from the District Court of Mercer County, South Central
Judicial District, the Honorable Bruce A. Romanick, Judge.
Lawrence E. King, Bismarck, ND, for appellant.
Leonard Taylor (on brief), Roseville, GA. Amanda J. Brossart,
Bismarck, ND, for claimant and appellee. Jacqueline S.
Anderson (on brief), Special Assistant Attorney General,
Fargo, ND, for respondent.
1] Industrial Contractors, Inc., appeals from a judgment
affirming a decision by an independent administrative law
judge determining Leonard Taylor's employment with
Industrial Contractors was not seasonal employment.
Industrial Contractors argues the ALJ misapplied the law for
determining seasonal employment. We conclude the ALJ
misapplied the law and the ALJ's decision is not
supported by a preponderance of the evidence. We reverse and
2] Industrial Contractors provides contract construction
services for industrial clients and hires employees for its
contracted projects by sending referral requests to local
unions. Industrial Contractors has a collective bargaining
agreement with the western North Dakota IBEW Local Union 714,
under which Industrial Contractors may transfer employees
hired through the Union from job to job. According to Randy
Bartsch, business manager for IBEW Local 714, Industrial
Contractors "has frequently moved employees from job to
job and is currently moving employees to various projects as
needed." According to Tyler Svihovec, the safety and
risk manager for Industrial Contractors, its hiring process
involves calling the applicable union halls for employees.
Svihovec testified the "vast majority" of employees
hired in that manner are laid off when a project is completed
and it is "somewhat atypical" for Industrial
Contractors to transfer an employee to other jobs.
3] Taylor sustained a work-related injury on March 11, 2014,
while working for Industrial Contractors through a referral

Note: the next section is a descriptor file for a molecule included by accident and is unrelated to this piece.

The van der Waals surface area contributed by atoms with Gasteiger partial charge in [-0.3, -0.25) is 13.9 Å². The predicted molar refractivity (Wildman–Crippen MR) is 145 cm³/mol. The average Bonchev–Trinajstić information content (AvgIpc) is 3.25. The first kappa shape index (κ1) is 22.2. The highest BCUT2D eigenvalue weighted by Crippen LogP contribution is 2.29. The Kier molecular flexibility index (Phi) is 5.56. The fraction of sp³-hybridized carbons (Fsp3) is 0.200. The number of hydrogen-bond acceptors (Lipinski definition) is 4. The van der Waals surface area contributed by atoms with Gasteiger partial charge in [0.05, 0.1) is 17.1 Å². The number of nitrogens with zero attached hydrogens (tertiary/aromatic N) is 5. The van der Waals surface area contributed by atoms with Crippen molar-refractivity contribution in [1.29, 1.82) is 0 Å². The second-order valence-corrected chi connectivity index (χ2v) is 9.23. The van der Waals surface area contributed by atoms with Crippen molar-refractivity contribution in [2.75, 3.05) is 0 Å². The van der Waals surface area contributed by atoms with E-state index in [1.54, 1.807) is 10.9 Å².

with the IBEW Local Union 714 as a journeyman electrician at
a power plant shutdown for scheduled maintenance. According
to Taylor, his referral with Industrial Contractors was under
a "long call" that could last indefinitely.
According to Industrial Contractors, it hired Taylor in March
2014 for a spring power plant shutdown for scheduled
maintenance lasting anywhere from six to twelve weeks.
Svihovec testified Taylor was hired for a shutdown that was
scheduled to end on May 16, 2014, and he was injured on his
second day of work. According to Svihovec, Industrial
Contractors hired Taylor for work that was not permanent and
did not customarily operate throughout the entire year.
4] Workforce Safety and Insurance ("WSI") accepted
liability for Taylor's injury and initially decided his
job with Industrial Contractors was seasonal employment under
N.D.C.C. § 65-01-02(27) because it was subject to
layoffs and was temporary, with an estimated completion date
of May 16, 2014. Under that classification and N.D.C.C.
§ 65-01-02(5), WSI calculated Taylor's disability
benefits based on an average weekly wage of $2, 246 during
the first twenty-eight consecutive days of his disability and
thereafter on an average weekly wage of $681.
5] After a formal hearing requested by Taylor, the ALJ
determined Taylor's employment was not seasonal
employment. The ALJ decided electricians hired by Industrial
Contractors on regular referrals work an indefinite duration;
they do not qualify as "not permanent" employees
and they are not seasonal employees. The ALJ decided
Industrial Contractors hired Taylor to do electrical work at
the power plant under a regular referral and his employment
would last until Industrial Contractors no longer needed him.
The ALJ denied WSI's petition for reconsideration, which
was joined by Industrial Contractors. The district court
affirmed the ALJ's decision.
6] Industrial Contractors appealed the decision of the
district court. WSI filed a brief in support of and adopting
the legal arguments of Industrial Contractors on appeal.
7] Under the Administrative Agencies Practice Act, N.D.C.C.
ch. 28-32, courts exercise limited appellate review of a
final order by an administrative agency. Workforce Safety
& Ins. v. Auck, 2010 ND 126, ¶ 8, 785 N.W.2d
186. Under N.D.C.C. §§ 28-32-46 and 28-32-49, the
district court and this Court must affirm an administrative
agency order unless:
1. The order is not in accordance with the law.
2. The order is in violation of the constitutional rights of
3. The provisions of this chapter have not been complied with
in the proceedings before the agency.
4. The rules or procedure of the agency have not afforded the
appellant a fair hearing.
5. The findings of fact made by the agency are not supported
by a preponderance of the evidence.
6. The conclusions of law and order of the agency are not
supported by its findings of fact.
7. The findings of fact made by the agency do not
sufficiently address the evidence presented to the ...